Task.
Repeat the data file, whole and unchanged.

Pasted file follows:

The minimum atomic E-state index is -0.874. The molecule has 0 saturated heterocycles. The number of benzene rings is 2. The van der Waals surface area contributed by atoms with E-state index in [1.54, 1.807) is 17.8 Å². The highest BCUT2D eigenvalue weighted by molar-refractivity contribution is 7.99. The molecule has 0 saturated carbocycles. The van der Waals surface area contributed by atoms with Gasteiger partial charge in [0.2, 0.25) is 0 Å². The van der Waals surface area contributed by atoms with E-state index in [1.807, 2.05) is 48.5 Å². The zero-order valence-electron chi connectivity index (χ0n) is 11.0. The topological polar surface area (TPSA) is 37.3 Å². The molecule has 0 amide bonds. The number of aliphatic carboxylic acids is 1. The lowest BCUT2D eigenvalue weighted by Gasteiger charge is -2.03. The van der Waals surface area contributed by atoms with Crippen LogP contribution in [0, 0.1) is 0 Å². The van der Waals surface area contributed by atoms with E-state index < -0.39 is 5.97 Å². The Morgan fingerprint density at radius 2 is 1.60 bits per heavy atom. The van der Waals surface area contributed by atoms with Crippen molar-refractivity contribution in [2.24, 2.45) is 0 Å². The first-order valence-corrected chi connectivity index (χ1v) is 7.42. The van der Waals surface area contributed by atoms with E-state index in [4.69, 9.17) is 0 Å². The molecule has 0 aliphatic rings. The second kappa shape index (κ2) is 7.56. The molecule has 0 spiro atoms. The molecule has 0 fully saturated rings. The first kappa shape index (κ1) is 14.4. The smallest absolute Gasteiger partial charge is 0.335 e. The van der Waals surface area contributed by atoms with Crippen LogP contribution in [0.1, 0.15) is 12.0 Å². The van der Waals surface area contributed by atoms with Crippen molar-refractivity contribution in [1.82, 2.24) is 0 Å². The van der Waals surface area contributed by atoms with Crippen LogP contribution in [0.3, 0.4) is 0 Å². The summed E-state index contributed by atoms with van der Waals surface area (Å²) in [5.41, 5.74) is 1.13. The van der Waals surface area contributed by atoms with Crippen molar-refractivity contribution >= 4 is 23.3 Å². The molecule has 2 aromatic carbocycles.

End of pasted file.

The minimum atomic E-state index is -0.874. The molecule has 0 saturated heterocycles. The number of benzene rings is 2. The van der Waals surface area contributed by atoms with E-state index in [1.54, 1.807) is 17.8 Å². The highest BCUT2D eigenvalue weighted by molar-refractivity contribution is 7.99. The molecule has 0 saturated carbocycles. The van der Waals surface area contributed by atoms with Gasteiger partial charge in [0.2, 0.25) is 0 Å². The van der Waals surface area contributed by atoms with E-state index in [1.807, 2.05) is 48.5 Å². The zero-order valence-electron chi connectivity index (χ0n) is 11.0. The topological polar surface area (TPSA) is 37.3 Å². The molecule has 0 amide bonds. The number of aliphatic carboxylic acids is 1. The lowest BCUT2D eigenvalue weighted by Gasteiger charge is -2.03. The van der Waals surface area contributed by atoms with Crippen LogP contribution in [0, 0.1) is 0 Å². The van der Waals surface area contributed by atoms with E-state index < -0.39 is 5.97 Å². The Morgan fingerprint density at radius 2 is 1.60 bits per heavy atom. The van der Waals surface area contributed by atoms with Crippen molar-refractivity contribution in [2.24, 2.45) is 0 Å². The first-order valence-corrected chi connectivity index (χ1v) is 7.42. The van der Waals surface area contributed by atoms with E-state index in [4.69, 9.17) is 0 Å². The molecule has 0 aliphatic rings. The second kappa shape index (κ2) is 7.56. The molecule has 0 spiro atoms. The molecule has 0 fully saturated rings. The first kappa shape index (κ1) is 14.4. The smallest absolute Gasteiger partial charge is 0.335 e. The van der Waals surface area contributed by atoms with Crippen LogP contribution in [0.1, 0.15) is 12.0 Å². The van der Waals surface area contributed by atoms with Crippen molar-refractivity contribution in [1.82, 2.24) is 0 Å². The van der Waals surface area contributed by atoms with Crippen LogP contribution in [0.3, 0.4) is 0 Å². The summed E-state index contributed by atoms with van der Waals surface area (Å²) in [5.41, 5.74) is 1.13. The van der Waals surface area contributed by atoms with Crippen molar-refractivity contribution >= 4 is 23.3 Å². The molecule has 2 aromatic carbocycles.